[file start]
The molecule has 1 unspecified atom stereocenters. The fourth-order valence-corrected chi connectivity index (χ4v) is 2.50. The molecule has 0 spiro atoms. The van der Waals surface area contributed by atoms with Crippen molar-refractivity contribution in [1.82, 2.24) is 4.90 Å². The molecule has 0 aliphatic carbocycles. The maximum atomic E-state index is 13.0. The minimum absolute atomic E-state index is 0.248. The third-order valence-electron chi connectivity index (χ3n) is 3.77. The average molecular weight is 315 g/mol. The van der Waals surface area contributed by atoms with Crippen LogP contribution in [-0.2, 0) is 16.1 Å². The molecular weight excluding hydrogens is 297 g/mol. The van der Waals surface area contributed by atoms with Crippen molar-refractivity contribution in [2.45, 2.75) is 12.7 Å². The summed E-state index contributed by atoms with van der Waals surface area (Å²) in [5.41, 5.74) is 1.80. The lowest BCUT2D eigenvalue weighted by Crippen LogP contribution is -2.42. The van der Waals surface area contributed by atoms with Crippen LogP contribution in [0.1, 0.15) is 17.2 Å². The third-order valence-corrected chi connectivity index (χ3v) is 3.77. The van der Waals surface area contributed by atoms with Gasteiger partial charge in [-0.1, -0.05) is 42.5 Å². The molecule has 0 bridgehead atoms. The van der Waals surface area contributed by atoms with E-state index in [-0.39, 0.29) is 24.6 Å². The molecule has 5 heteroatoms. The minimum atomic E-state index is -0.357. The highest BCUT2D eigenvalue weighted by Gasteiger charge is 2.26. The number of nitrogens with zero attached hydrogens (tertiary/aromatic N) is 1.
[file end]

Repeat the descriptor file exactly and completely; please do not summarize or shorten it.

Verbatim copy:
The molecule has 1 unspecified atom stereocenters. The fourth-order valence-corrected chi connectivity index (χ4v) is 2.50. The molecule has 0 spiro atoms. The van der Waals surface area contributed by atoms with Crippen molar-refractivity contribution in [1.82, 2.24) is 4.90 Å². The molecule has 0 aliphatic carbocycles. The maximum atomic E-state index is 13.0. The minimum absolute atomic E-state index is 0.248. The third-order valence-electron chi connectivity index (χ3n) is 3.77. The average molecular weight is 315 g/mol. The van der Waals surface area contributed by atoms with Crippen LogP contribution in [-0.2, 0) is 16.1 Å². The molecular weight excluding hydrogens is 297 g/mol. The van der Waals surface area contributed by atoms with Crippen molar-refractivity contribution in [2.45, 2.75) is 12.7 Å². The summed E-state index contributed by atoms with van der Waals surface area (Å²) in [5.41, 5.74) is 1.80. The lowest BCUT2D eigenvalue weighted by Crippen LogP contribution is -2.42. The van der Waals surface area contributed by atoms with Crippen LogP contribution in [0.1, 0.15) is 17.2 Å². The third-order valence-corrected chi connectivity index (χ3v) is 3.77. The van der Waals surface area contributed by atoms with Gasteiger partial charge in [-0.1, -0.05) is 42.5 Å². The molecule has 0 bridgehead atoms. The van der Waals surface area contributed by atoms with E-state index in [-0.39, 0.29) is 24.6 Å². The molecule has 5 heteroatoms. The minimum atomic E-state index is -0.357. The highest BCUT2D eigenvalue weighted by Gasteiger charge is 2.26. The number of nitrogens with zero attached hydrogens (tertiary/aromatic N) is 1.